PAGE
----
MATH 1550-8: Calculus I MATH 1550-8   Calculus I   Spring 2008

Time & Location:  M - F 11:40 - 12:30 in 284 Lockett

Instructor:  Dan Cohen
Office Phone Email Webpage Office Hours
372 Lockett
M - Th 8:45 - 9:30,
and by appointment
TextCalculus, Early Transcendentals, by Jon Rogowski. We will cover (portions of) Chapters 2 - 6 and 8.
Review the material in Chapter 1 on your own as necessary.

Catalog Description:  Analytic geometry, limits, derivatives, integrals.

Homework:  This section of Calculus I will use the computer package WeBWorK for the assigning and grading of homework. The WeBWorK log in page for this course is
Your username is your PAWS email name, and your initial password is your 89 ID number (with no spaces or hyphens). You may change your password if you wish. WeBWorK also stores your PAWS email address. If you prefer another email address, you may change this as well.

There will be approximately 20 WeBWorK assignments, each covering material from a couple sections in the text. The first assignment is available now. You should make sure you can successfully log in, and begin working on it immediately. In total, WeBWorK homework will be worth 100 points.

I will assign other homework problems from the text (to be done by hand for practice) essentially every class. These homework assignments will be announced in class and posted at
       this location

Homework, both from WeBWorK and the text, will occassionally be discussed in class as necessary.

Exams:  There will be three in-class exams during the semester, in mid-February, mid-March, and mid-April. Exam dates will be announced in class. Each exam will be worth 100 points. No make-up exams, except in extreme cases. If you must miss an exam, you should notify me before the exam takes place.

Final:  There will be a comprehensive 150 point in-class final exam on Tuesday, May 6, 10:00 - noon.

Grading: Your course grade will be determined from the 550 possible points outlined above. I may curve course grades. In any case, 90-100% in total is assured an A, 80-89% in total is assured a B, and so on.

Important Dates:  Jan 22 is the last day to drop; Jan 24 is the last day to add; April 7 is the last day to withdraw.   Holidays:  MLK day is Jan 21; Mardi Gras is Feb 4-6; Spring Break is March 17-23.

Notes:   In this course, we will focus on developing a conceptual understanding of the calculus. To do well in calculus, plan to spend a substantial amount of time each day reading the section(s) covered, reviewing class notes, and working homework exercises. As this course meets daily, the amount of material covered in one week is substantial. You are expected to attend each regularly scheduled class and to keep up with the assigned work. Read each section critically and carefully, look at the worked examples, and work problems in addition to the assigned homework problems if needed to gain a full understanding. Make use of my office hours, ask questions in class or by email, discuss the material with other members of the class, etc..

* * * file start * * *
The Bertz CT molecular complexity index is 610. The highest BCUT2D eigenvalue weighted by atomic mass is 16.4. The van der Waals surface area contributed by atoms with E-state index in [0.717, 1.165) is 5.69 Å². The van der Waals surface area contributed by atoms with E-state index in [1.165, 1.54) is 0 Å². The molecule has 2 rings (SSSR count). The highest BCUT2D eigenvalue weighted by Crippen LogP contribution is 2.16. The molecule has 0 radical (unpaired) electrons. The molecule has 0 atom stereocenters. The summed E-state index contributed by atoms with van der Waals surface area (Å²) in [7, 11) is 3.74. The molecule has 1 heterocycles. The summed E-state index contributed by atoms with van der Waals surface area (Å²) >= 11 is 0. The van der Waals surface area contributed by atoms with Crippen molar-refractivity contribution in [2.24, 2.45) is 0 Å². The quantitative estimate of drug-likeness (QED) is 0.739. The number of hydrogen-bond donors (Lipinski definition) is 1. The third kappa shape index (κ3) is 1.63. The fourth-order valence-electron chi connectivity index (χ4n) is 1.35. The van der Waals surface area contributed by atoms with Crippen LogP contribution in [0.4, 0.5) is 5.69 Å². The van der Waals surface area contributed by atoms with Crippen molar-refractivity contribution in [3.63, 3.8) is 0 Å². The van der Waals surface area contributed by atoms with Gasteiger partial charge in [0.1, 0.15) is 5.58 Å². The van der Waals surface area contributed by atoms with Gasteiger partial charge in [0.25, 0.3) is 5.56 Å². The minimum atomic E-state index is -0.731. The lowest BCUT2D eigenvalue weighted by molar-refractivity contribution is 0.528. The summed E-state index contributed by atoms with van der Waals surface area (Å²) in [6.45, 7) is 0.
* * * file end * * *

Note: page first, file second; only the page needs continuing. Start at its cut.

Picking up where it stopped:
Calculators, computers, books, notes, etc. may not be used on the in-class exams or on the final exam.

Blue Books:   For redistribution for the in-class exams and final, please bring four (blank) blue books to class by Tuesday, January 22.

Departmental Disclaimer:   This is a five (5) hour introductory Calculus course designed primarily for engineering majors and certain other technical majors. The student is assumed to be versed in the standard pre-calculus topics of functions, graphing, solving equations and the exponential, logarithmic and trigonometric functions. No prior exposure to Calculus is assumed.

The student should emerge from the class with:

  1. A basic introduction to limits and continuity for functions of a single variable.
  2. The ability to differentiate the elementary functions and apply those derivatives to solve problems.
  3. An awareness of the foundations of the Riemann Integral and some of its applications.
The departmental syllabus for this course may be found at

General Education Disclaimer:   This is a general education course, designed to fulfill part of the analytical reasoning requirements of the university.

Bear in mind that you are taking this course under the guidelines of the Code of Student Conduct.

Dan Cohen   Spring 2008